We hear frequent calls for more funding for bicycling — for painted bike lanes, door zone bike lanes, sharrows, protected bikeways, bicycle parking, giant motor traffic intersections for Trader Joe’s, programs to encourage people to ride and any number of things.

We don’t need all of that special funding. We may specifically not want that special funding.

Asking for funding for bicycle facilities is backwards. It’s inefficient, can result in poor or over-priced outcomes, and sometimes the funding can be sidetracked for projects that have little or nothing to do with making walking and bicycling better and safer.

We need to think about it differently. Not as bicycle projects or pedestrian projects or people with disabilities projects or guardrail projects, but as one comprehensive transportation and space project. Mitigating the negative impacts imposed by motorists must be a core element of traffic engineering and of every roadway, not an optional add-on.

When engineers design a bridge, they don’t use a painted line to keep cars from driving off and plunging to their death. NO! They design it from the outset to be safe. Can you imagine if bridges didn’t have guardrails and we had to fight for funding for them?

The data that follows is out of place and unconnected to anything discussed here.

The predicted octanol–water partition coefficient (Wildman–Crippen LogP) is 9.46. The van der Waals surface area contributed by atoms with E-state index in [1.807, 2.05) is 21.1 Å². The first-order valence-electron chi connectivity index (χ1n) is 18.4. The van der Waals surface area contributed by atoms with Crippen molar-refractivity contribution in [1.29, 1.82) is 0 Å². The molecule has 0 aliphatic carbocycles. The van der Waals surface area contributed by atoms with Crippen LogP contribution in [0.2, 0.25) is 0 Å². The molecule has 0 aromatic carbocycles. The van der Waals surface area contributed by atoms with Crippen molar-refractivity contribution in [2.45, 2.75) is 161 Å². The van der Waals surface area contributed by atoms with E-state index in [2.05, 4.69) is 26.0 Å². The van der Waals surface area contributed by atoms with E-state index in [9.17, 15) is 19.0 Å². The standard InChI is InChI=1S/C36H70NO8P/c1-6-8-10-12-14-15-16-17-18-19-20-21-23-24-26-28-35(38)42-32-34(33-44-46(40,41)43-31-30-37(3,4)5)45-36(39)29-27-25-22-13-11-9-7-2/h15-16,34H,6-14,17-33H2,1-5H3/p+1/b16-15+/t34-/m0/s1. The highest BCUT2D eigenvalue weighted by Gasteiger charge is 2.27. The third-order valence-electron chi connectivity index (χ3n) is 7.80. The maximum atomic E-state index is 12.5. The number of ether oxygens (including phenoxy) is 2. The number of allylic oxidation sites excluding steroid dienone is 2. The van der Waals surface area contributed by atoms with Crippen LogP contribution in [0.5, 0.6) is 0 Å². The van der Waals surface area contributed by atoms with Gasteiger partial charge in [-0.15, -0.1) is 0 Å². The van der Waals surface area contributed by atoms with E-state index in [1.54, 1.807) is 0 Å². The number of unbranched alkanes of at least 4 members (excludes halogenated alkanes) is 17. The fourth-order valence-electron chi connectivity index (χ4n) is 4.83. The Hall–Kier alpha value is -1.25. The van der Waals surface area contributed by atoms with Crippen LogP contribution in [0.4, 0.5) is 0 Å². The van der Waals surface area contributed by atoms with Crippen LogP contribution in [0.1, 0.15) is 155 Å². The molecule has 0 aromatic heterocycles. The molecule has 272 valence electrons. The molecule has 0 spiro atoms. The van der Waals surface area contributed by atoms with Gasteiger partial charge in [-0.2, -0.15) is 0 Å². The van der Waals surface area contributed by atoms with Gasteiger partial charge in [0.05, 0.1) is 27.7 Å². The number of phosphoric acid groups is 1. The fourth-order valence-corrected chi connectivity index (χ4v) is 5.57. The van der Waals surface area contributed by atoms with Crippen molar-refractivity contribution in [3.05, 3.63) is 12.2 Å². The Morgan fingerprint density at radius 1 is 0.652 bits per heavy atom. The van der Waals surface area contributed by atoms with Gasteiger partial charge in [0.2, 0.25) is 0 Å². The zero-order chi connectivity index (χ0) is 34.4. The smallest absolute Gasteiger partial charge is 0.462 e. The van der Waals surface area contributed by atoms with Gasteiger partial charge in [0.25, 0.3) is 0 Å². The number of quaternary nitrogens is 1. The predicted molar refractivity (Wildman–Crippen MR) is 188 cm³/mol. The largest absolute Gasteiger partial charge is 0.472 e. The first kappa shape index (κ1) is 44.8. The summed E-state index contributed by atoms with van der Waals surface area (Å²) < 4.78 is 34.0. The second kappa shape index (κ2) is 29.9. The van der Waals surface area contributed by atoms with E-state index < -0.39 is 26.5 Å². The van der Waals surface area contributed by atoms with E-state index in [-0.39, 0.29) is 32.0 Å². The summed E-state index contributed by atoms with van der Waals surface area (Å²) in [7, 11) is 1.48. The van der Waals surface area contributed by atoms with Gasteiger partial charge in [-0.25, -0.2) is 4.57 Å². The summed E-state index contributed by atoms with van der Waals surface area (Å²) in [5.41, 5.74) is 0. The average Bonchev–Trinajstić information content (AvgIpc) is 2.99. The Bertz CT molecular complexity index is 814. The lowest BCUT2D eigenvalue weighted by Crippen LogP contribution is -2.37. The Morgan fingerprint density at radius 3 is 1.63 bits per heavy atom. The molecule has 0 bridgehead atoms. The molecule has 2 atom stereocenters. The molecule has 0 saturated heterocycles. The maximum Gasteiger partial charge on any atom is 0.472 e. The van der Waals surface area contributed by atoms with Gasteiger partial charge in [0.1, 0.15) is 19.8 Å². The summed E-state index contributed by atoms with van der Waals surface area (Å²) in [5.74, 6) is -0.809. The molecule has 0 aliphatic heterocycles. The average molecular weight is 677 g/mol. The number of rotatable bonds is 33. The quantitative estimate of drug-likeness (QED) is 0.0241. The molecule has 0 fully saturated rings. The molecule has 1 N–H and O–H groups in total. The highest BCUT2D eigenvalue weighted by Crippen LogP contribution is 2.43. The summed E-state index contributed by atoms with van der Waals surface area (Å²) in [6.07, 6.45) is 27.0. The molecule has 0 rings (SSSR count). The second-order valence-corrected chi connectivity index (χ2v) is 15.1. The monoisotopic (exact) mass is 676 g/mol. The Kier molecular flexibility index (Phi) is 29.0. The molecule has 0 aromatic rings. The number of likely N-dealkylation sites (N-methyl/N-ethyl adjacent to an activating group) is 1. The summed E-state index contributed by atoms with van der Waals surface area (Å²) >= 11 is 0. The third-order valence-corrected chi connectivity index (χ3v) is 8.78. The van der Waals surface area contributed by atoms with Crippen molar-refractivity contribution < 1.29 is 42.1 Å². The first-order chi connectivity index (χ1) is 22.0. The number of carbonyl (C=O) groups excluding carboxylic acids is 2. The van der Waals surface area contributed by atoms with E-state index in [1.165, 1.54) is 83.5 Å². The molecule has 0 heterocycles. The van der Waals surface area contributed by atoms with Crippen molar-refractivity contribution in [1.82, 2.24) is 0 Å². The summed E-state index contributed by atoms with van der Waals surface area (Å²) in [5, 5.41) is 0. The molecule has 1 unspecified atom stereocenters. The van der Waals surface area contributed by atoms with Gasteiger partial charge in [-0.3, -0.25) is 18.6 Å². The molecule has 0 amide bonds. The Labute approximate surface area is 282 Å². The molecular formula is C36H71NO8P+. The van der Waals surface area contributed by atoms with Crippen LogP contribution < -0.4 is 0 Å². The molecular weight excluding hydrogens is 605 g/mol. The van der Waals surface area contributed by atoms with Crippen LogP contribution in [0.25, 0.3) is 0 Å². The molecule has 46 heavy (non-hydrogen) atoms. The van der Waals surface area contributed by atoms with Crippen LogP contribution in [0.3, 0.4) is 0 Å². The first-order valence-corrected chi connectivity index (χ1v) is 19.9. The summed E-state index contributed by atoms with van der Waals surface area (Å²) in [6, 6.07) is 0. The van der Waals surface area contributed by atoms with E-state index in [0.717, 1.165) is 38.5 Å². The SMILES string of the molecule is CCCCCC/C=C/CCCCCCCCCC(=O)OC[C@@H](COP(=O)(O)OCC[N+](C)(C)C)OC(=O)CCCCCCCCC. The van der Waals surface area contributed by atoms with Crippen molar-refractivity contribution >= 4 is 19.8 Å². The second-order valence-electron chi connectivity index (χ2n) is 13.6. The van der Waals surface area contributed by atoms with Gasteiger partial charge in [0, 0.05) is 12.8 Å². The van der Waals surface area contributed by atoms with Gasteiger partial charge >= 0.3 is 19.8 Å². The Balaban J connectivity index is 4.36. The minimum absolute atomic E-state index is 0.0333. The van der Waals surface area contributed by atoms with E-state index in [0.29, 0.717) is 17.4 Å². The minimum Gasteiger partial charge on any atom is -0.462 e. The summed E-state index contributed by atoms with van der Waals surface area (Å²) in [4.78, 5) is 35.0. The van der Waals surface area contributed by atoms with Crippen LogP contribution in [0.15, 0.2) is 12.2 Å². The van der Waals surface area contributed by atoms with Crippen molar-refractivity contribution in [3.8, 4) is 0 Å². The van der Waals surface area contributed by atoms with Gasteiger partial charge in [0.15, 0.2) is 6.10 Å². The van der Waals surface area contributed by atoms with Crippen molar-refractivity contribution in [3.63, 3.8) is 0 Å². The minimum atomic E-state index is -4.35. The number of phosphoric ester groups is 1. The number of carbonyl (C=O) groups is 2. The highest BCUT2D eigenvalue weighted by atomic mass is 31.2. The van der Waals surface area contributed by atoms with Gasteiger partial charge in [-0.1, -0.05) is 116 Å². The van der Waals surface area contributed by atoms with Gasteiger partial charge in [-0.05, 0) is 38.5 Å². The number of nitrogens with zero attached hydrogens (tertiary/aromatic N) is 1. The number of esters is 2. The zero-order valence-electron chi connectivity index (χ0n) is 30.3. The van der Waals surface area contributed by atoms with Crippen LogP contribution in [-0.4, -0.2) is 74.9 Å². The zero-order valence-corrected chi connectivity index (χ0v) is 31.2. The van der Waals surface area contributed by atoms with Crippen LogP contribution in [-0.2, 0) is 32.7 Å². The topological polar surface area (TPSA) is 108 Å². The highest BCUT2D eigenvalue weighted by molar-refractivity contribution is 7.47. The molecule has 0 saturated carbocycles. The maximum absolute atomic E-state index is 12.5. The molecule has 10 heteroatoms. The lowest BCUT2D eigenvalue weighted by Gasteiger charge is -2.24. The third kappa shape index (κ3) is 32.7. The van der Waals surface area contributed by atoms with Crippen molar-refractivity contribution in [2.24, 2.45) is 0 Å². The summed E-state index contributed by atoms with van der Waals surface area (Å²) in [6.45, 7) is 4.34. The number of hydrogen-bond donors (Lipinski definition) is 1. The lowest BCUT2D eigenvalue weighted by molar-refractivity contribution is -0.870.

Our response is that we’re going to spend 99% of our money making roads smoother and faster for drivers and 1% to improve safety for those endangered by the fast drivers. We protect people from falling icicles and from plunging off of high bridges but not from errant drivers? That’s messed up.

Rather than start with funding, we should begin with what we should do — build safe roads — and then let the funding follow. If there is only enough funding available to reconstruct 22 miles of roadway to the new safer standards rather than the planned 25 miles of fast, smooth, and unsafe road, then that’s life. If a road cannot be built safe for all of those impacted then it should not be built or reconstructed or repaved.

[B' Spokes: Or how I look at it, we can build those extra 3 miles next year. Over 90% of our projects have the sole purpose of solving so called problems 10 years down the road using inflated numbers and arguably incorrect cost benefits so really those 3 miles of car-centric roads can wait a year.]